}


//===============================================================================================================

void showResults()
{
  display.clearDisplay();
  display.setCursor(0, 0);
  display.println("Dist ");
  display.setCursor(60, 0);
  display.println(distance);
  display.setCursor(0, 40);
  display.println("Freq ");
  display.setCursor(60, 40);
  //display.println(myLight);
  display.println(hertz);
  display.display();


  delay(1);
}

//===============================================================================================================
//Laser
//===============================================================================================================
void readLightware()
{
  //while (LightW.available() < 2);
  while (Serial1.available())
    //if (LightW.available() > 2);

    Serial1.read();

  while (Serial1.available() == 0);
  unsigned long t0 = micros();
  while (Serial1.available() == 1);
  unsigned long t1 = micros();
  while (Serial1.available() == 2);
  unsigned long t2 = micros();

  int byte0 = Serial1.read();
  int byte1 = Serial1.read();
  int byte2 = Serial1.read();

  float distanceM = 0.0;

  if ((t1 - t0) < (t2 - t1))
  {
    distanceM = byte1 + byte0 / 256.0;
    myCase = 0;
  }
  else
  {
    distanceM = byte2 + byte1 / 256.0;
    myCase = 1;
  }
  
  //Serial1.flush();
  //---------------------------------------------
  distance = distanceM * 100;   //convert to cm!
  distanceFT = distance * 0.033;
  //---------------------------------------------
}

SF_Photon|375x500

Hello @bko:

I realize that code working on one micro may not work on another however I am not sure why you say above that it is not desirable? I am not a computer scientist, but it would seem to me that using a relatively accurate internal timer should work. It has worked before on an Arduino UNO, Due, Photon and Electron. If it is not working on a Xenon, it would seem to be a fault of that architecture?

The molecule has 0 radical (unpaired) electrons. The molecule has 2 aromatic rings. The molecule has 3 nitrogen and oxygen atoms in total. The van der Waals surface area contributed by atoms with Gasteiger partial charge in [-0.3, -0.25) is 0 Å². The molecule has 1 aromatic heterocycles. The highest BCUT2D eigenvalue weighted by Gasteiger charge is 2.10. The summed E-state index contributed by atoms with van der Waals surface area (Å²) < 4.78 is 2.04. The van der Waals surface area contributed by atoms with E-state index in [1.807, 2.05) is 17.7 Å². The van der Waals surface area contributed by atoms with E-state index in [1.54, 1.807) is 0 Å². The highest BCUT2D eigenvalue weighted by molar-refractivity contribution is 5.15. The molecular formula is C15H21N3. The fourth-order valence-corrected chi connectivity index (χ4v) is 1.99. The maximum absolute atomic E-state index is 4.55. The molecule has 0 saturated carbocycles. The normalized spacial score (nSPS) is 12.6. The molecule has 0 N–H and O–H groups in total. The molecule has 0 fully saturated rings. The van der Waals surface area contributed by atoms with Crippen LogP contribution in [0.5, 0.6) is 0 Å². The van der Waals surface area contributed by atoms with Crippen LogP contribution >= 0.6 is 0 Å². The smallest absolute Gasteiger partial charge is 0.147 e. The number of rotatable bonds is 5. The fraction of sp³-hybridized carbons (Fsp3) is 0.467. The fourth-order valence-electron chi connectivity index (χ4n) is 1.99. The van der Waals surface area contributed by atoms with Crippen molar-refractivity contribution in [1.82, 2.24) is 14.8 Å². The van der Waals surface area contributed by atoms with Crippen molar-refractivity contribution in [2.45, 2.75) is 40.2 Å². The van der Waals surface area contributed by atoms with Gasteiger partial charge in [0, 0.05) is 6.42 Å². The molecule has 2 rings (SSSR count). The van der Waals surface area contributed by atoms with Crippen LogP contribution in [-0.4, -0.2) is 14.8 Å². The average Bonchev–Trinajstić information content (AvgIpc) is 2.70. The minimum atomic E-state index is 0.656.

Also, even if what you are saying is correct, this should give wrong distance results if the bytes are misread, but should not affect the read frequency.

I wish to thank @bko, @peekay123 and @ninjatill for taking the time to help and the advice they gave.

I had also changed the code to test @bko point about the code being inefficient, and sure enough, when the byte ordering code was taken out, it appears that the Xenon UART worked fine.

I am still not convinced that code that works on an UNO, DUE, Teensy, Photon and ESP32 would not work on a Xenon but have decided to just use another sensor.

1 Like

@Jimmie, I was having the similar results on another application I was working on. I found that display.display() in your showResults() function takes around 70ms to complete, that’s roughly 13-14 Hz. Remove the display and send you data out serially and I’m sure you’ll get the update frequency your looking for.

I have only used that display on a Xenon so far.

1 Like

@Jseiler, thank you. Yes, as you mentioned, the display can delay things but the test above was done prior to writing to the screen by cycling the readout 1000 times, so the screen has no impact in this case.